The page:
Blunting TRPML1 channels protects myocardial ischemia/reperfusion injury by restoring impaired cardiomyocyte autophagy

Yanhong Xing, Zhongheng Sui, Yucheng Liu, Meng meng Wang, Xiangqing Wei, Qixia Lu, Xinyan Wang, Nan Liu, Chen Lu, Rong Chen, Mengmei Wu, Yuqing Wang, Yu hong Zhao, Feng Guo, Jun li Cao, Jiansong Qi, Wuyang Wang

Research output: Contribution to journalArticlepeer-review

2 Citations (Scopus)

Abstract

Accumulating evidence suggests that autophagy dysfunction plays a critical role in myocardial ischemia/reperfusion (I/R) injury. However, the underling mechanism of malfunctional autophagy in the cardiomyocytes subjected to I/R has not been well defined. As a result, there is no effective therapeutic option by targeting autophagy to prevent myocardial I/R injury. Here, we used both an in vitro and an in vivo I/R model to monitor autophagic flux in the cardiomyocytes, by exposing neonatal rat ventricular myocytes to hypoxia/reoxygenation and by subjecting mice to I/R, respectively. We observed that the autophagic flux in the cardiomyocytes subjected to I/R was blocked in both in vitro and in vivo models. Down-regulating a lysosomal cationic channel, TRPML1, markedly restored the blocked myocardial autophagic flux induced by I/R, demonstrating that TRPML1 directly contributes to the blocked autophagic flux in the cardiomyocytes subjected to I/R. Mechanistically, TRPML1 is activated secondary to ROS elevation following ischemia/reperfusion, which in turn induces the release of lysosomal zinc into the cytosol and ultimately blocks the autophagic flux in cardiomyocytes, presumably by disrupting the fusion between autophagosomes and lysosomes. As a result, the inhibited myocardial autophagic flux induced by TRPML1 disrupted mitochondria turnover and resulted in mass accumulation of damaged mitochondria and further ROS release, which directly led to cardiomyocyte death. More importantly, pharmacological and genetic inhibition of TRPML1 channels greatly reduced infarct size and rescued heart function in mice subjected to I/R in vivo by restoring impaired myocardial autophagy. In summary, our study demonstrates that secondary to ROS elevation, activation of TRPML1 results in autophagy inhibition in the cardiomyocytes subjected to I/R, which directly leads to cardiomyocyte death by disrupting mitochondria turnover. Therefore, targeting TRPML1 represents a novel therapeutic strategy to protect against myocardial I/R injury.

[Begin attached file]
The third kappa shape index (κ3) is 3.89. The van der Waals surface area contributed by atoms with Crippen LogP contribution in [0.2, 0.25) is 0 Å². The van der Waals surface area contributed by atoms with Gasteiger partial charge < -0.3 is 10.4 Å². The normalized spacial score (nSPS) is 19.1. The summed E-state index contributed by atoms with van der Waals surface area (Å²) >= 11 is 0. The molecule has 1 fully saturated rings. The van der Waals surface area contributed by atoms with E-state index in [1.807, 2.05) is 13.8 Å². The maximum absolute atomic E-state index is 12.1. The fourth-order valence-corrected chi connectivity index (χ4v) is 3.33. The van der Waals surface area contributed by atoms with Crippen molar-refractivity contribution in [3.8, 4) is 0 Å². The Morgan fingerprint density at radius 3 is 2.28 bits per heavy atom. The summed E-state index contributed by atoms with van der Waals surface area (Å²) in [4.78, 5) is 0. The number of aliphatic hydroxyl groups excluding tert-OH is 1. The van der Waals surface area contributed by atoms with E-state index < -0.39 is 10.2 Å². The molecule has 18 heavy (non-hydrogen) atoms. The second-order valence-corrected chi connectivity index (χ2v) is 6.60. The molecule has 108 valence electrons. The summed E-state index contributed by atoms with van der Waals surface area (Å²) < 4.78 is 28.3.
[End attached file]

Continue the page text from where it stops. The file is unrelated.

Original languageEnglish
Article number20
JournalBasic Research in Cardiology
Volume117
Issue number1
DOIs
Publication statusPublished - Dec 2022

All Science Journal Classification (ASJC) codes

  • Physiology
  • Cardiology and Cardiovascular Medicine
  • Physiology (medical)

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